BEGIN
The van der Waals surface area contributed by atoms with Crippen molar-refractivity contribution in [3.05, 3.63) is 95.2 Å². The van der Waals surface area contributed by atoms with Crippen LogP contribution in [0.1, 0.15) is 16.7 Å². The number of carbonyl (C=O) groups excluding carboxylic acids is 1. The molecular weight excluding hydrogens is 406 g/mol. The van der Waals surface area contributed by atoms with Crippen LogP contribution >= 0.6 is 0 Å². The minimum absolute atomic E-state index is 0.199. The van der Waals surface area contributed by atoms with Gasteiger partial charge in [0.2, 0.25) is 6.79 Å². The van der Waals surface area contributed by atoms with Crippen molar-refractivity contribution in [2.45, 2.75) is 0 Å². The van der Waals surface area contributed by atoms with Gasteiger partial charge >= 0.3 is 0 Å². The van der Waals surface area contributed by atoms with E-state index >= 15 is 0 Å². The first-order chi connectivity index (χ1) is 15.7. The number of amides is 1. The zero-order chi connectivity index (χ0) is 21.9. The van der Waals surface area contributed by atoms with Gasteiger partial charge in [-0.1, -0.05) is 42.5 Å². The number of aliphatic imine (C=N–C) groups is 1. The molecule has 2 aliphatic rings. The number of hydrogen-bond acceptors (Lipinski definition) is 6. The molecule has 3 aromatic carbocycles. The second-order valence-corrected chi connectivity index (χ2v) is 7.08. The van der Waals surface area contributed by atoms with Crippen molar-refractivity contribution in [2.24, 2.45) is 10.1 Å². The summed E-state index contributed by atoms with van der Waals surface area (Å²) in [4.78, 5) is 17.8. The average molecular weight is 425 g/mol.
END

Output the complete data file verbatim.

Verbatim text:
The van der Waals surface area contributed by atoms with Crippen molar-refractivity contribution in [3.05, 3.63) is 95.2 Å². The van der Waals surface area contributed by atoms with Crippen LogP contribution in [0.1, 0.15) is 16.7 Å². The number of carbonyl (C=O) groups excluding carboxylic acids is 1. The molecular weight excluding hydrogens is 406 g/mol. The van der Waals surface area contributed by atoms with Crippen LogP contribution >= 0.6 is 0 Å². The minimum absolute atomic E-state index is 0.199. The van der Waals surface area contributed by atoms with Gasteiger partial charge in [0.2, 0.25) is 6.79 Å². The van der Waals surface area contributed by atoms with Crippen molar-refractivity contribution in [2.45, 2.75) is 0 Å². The van der Waals surface area contributed by atoms with Gasteiger partial charge >= 0.3 is 0 Å². The van der Waals surface area contributed by atoms with E-state index >= 15 is 0 Å². The first-order chi connectivity index (χ1) is 15.7. The number of amides is 1. The zero-order chi connectivity index (χ0) is 21.9. The van der Waals surface area contributed by atoms with Gasteiger partial charge in [-0.1, -0.05) is 42.5 Å². The number of aliphatic imine (C=N–C) groups is 1. The molecule has 2 aliphatic rings. The number of hydrogen-bond acceptors (Lipinski definition) is 6. The molecule has 3 aromatic carbocycles. The second-order valence-corrected chi connectivity index (χ2v) is 7.08. The van der Waals surface area contributed by atoms with Crippen molar-refractivity contribution in [2.24, 2.45) is 10.1 Å². The summed E-state index contributed by atoms with van der Waals surface area (Å²) in [4.78, 5) is 17.8. The average molecular weight is 425 g/mol.